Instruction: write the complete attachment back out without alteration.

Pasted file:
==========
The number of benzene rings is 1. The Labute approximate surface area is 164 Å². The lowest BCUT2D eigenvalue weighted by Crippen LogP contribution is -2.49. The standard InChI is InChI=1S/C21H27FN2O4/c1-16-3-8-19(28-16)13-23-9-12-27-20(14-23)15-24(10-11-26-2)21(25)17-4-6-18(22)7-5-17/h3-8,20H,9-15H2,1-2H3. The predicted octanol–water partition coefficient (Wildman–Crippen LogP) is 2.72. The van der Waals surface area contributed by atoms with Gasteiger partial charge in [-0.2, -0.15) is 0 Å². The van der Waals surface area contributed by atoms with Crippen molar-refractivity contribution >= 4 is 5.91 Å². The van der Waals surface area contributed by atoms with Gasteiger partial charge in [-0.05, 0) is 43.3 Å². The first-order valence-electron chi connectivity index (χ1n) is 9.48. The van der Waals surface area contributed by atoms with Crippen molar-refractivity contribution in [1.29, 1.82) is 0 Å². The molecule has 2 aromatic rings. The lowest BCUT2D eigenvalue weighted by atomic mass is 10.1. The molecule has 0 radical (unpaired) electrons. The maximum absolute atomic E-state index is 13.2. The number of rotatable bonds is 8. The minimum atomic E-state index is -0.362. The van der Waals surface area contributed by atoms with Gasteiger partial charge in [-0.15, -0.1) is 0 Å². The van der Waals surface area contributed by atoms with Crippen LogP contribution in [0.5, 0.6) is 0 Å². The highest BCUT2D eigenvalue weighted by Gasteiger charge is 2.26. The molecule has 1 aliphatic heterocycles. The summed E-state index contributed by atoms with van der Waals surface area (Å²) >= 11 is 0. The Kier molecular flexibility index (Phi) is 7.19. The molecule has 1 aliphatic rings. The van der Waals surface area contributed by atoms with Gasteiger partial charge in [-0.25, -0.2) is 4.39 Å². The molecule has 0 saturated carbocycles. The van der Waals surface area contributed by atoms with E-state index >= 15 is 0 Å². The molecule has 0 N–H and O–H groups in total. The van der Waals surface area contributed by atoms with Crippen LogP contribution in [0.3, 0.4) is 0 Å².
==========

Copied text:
The number of benzene rings is 1. The Labute approximate surface area is 164 Å². The lowest BCUT2D eigenvalue weighted by Crippen LogP contribution is -2.49. The standard InChI is InChI=1S/C21H27FN2O4/c1-16-3-8-19(28-16)13-23-9-12-27-20(14-23)15-24(10-11-26-2)21(25)17-4-6-18(22)7-5-17/h3-8,20H,9-15H2,1-2H3. The predicted octanol–water partition coefficient (Wildman–Crippen LogP) is 2.72. The van der Waals surface area contributed by atoms with Gasteiger partial charge in [-0.2, -0.15) is 0 Å². The van der Waals surface area contributed by atoms with Crippen molar-refractivity contribution >= 4 is 5.91 Å². The van der Waals surface area contributed by atoms with Gasteiger partial charge in [-0.05, 0) is 43.3 Å². The first-order valence-electron chi connectivity index (χ1n) is 9.48. The van der Waals surface area contributed by atoms with Crippen molar-refractivity contribution in [1.29, 1.82) is 0 Å². The molecule has 2 aromatic rings. The lowest BCUT2D eigenvalue weighted by atomic mass is 10.1. The molecule has 0 radical (unpaired) electrons. The maximum absolute atomic E-state index is 13.2. The number of rotatable bonds is 8. The minimum atomic E-state index is -0.362. The van der Waals surface area contributed by atoms with Gasteiger partial charge in [-0.15, -0.1) is 0 Å². The van der Waals surface area contributed by atoms with Crippen LogP contribution in [0.5, 0.6) is 0 Å². The highest BCUT2D eigenvalue weighted by Gasteiger charge is 2.26. The molecule has 1 aliphatic heterocycles. The summed E-state index contributed by atoms with van der Waals surface area (Å²) >= 11 is 0. The Kier molecular flexibility index (Phi) is 7.19. The molecule has 1 aliphatic rings. The van der Waals surface area contributed by atoms with Gasteiger partial charge in [-0.25, -0.2) is 4.39 Å². The molecule has 0 saturated carbocycles. The van der Waals surface area contributed by atoms with E-state index >= 15 is 0 Å². The molecule has 0 N–H and O–H groups in total. The van der Waals surface area contributed by atoms with Crippen LogP contribution in [0.3, 0.4) is 0 Å².